“I am currently in my fourth year at Brock studying a combined major in Political Science and Hispanic and Latin American Studies (HLAS)… I took SPAN 1F00 in first year and within two weeks I was hooked. Thanks to the dedication of my professors, I found myself in a comfortable environment where I could really focus on my studies in the language.”
— Adam Cowan Year 4, Political Science and HLAS
“I took an introductory Spanish course as an elective during Spring 2014. I fell in love with the language [..]. A few weeks after the course ended, I had the incredible opportunity to do a one-month study abroad intensive-language program at the University of Alcalá de Henares, Spain. I am now pursuing a degree in Hispanic and Latin American Studies alongside in Sociology.”
My name is Rose Davies, and I’m a recent graduate of a Bachelor of Arts in Sociology and Hispanic and Latin American Studies. I took both the SPAN 3F80 and 4F80 courses.
I started out at Brock University in the Sociology Program. After taking an introductory Spanish course offered in spring semester as an elective credit, I was impressed with the program and the options available to students. I changed to a combined major in Sociology and Hispanic and Latin American studies in my third year at Brock and since then I’ve had the opportunity to travel to two different countries as part of the program – Spain and Mexico.
I had already been involved with migrant justice activist groups in the Niagara Region, and was happy to be a part of the first SPAN 3F80 course that was offered by the department, with the tireless work of Professors Blayer, Santos and Crowe Morey. The course entails a 60 hour internship component with local organizations that provide services to immigrants, migrant workers, and newcomers to Canada in a variety of capacities. There is a real encouragement for each student to design their own field of study, or focus of the internship and coursework components. Whether the student wants to work in the political, medical, linguistic, or social work side of im/migrant support organizations, there are options available to them.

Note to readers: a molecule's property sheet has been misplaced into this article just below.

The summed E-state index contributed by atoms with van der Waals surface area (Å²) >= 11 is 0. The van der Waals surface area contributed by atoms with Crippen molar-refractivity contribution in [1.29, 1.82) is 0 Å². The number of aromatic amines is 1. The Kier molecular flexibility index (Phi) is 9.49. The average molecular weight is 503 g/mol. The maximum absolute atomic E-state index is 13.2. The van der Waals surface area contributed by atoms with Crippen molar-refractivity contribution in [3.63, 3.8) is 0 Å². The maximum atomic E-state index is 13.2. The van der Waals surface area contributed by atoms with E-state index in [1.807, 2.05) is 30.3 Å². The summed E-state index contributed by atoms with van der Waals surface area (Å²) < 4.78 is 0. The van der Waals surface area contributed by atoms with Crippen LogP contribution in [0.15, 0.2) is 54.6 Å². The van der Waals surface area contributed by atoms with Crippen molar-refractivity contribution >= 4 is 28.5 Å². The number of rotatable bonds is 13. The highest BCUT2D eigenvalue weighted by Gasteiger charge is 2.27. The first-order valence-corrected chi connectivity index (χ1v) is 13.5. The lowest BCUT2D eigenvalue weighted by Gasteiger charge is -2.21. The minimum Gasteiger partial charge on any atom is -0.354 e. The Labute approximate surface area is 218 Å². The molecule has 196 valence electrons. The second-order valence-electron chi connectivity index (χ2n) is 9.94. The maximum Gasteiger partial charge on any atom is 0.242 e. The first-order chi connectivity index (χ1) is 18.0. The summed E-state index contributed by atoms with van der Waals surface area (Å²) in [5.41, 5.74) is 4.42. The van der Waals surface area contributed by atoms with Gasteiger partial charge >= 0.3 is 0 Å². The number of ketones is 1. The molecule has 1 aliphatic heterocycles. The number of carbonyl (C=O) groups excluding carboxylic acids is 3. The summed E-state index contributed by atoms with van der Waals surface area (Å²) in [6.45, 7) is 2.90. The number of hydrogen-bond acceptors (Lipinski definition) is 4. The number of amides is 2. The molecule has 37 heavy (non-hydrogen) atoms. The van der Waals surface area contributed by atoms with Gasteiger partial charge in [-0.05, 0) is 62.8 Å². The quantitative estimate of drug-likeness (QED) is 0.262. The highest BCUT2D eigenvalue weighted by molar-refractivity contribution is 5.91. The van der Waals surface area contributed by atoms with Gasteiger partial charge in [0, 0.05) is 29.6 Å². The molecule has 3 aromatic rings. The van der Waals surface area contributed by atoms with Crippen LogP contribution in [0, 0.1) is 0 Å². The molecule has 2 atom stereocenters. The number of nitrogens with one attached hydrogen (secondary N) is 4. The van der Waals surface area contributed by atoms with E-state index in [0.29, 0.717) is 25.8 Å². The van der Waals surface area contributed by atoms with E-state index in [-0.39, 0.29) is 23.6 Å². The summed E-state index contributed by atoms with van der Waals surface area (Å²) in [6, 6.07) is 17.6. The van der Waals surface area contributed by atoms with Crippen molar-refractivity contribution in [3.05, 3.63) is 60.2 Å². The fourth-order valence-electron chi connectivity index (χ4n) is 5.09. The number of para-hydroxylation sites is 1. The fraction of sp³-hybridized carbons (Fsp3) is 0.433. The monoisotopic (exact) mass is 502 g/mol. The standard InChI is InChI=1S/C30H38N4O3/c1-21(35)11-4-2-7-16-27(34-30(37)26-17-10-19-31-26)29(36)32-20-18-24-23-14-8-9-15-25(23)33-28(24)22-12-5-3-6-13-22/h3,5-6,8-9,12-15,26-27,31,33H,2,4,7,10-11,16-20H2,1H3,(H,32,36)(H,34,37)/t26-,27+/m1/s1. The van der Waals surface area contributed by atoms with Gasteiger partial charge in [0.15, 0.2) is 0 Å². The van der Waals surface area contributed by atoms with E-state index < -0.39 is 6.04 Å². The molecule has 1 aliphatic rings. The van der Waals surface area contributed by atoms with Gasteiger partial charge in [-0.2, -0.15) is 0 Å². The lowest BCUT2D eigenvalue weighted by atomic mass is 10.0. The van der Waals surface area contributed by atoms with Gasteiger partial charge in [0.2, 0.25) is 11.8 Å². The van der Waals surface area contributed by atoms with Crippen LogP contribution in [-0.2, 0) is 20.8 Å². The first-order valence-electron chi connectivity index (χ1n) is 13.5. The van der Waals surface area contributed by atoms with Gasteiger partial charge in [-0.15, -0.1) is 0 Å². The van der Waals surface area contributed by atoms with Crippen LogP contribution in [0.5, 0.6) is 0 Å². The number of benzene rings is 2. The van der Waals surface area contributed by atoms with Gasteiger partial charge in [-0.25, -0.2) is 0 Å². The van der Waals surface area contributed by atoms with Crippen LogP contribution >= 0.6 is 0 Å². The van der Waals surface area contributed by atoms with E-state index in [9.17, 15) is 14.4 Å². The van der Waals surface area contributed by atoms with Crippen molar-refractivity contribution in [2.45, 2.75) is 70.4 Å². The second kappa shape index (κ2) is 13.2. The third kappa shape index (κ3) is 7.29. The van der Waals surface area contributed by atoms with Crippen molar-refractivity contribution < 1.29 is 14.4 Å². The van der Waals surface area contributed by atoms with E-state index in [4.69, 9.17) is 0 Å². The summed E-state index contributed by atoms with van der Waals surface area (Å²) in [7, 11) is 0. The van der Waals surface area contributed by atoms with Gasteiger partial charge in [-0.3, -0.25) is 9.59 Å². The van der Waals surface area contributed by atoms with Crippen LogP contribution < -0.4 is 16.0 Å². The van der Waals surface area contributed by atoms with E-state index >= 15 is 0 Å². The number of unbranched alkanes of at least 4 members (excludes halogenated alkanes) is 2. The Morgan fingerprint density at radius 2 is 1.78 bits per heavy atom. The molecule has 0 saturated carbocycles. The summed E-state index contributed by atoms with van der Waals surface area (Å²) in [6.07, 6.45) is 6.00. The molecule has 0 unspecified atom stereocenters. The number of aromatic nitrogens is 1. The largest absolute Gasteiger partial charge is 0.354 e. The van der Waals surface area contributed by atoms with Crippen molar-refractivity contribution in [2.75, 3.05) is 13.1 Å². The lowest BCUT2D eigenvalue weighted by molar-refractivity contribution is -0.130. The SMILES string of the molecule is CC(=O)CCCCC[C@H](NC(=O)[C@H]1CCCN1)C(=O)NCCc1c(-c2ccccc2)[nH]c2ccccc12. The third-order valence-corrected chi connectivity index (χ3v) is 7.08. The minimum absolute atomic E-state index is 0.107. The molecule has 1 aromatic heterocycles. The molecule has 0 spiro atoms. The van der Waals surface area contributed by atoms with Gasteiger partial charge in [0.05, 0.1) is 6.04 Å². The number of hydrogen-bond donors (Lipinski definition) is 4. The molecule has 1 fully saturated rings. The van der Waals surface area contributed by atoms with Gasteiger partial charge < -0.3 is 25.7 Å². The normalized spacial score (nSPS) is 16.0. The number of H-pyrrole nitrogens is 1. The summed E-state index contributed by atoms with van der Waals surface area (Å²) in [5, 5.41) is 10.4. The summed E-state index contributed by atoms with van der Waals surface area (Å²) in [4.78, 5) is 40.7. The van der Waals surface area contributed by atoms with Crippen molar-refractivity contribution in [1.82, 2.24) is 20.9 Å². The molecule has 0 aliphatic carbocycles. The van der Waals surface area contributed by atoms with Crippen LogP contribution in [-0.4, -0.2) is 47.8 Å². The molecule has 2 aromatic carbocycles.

The experience I gained in the 3F80 program led me to the opportunity for full time work with one of the organizations, and I continued to work as a volunteer for a few of the organizations after the course ended. Building upon the work and the final project in 3F80, I continued the same path through 4F80, which involved a final thesis type research project. I was able to focus in on a specific aspect of the Seasonal Agricultural Workers Program and the racialization of immigration policies in Canada. I had the opportunity to complete some of my internship in Mexico with an organization that works in education and microfinance in Indigenous communities. This work inspired and uplifted the community work and organization I have been doing, and led to my decision to accept a position with a non-profit in Nicaragua after graduation.
The opportunities in these two courses are extensive, and each student has the freedom to specialize in what interests them. These courses provided great opportunity for skills development and helped me focus my passion for community organization. I’m excited to see many other students achieving great things thanks to these amazing courses, and I am very appreciative of the bridges being built between the Brock and the broader community.
— Rose Davies, Sociology/ Hispanic and Latin American Studies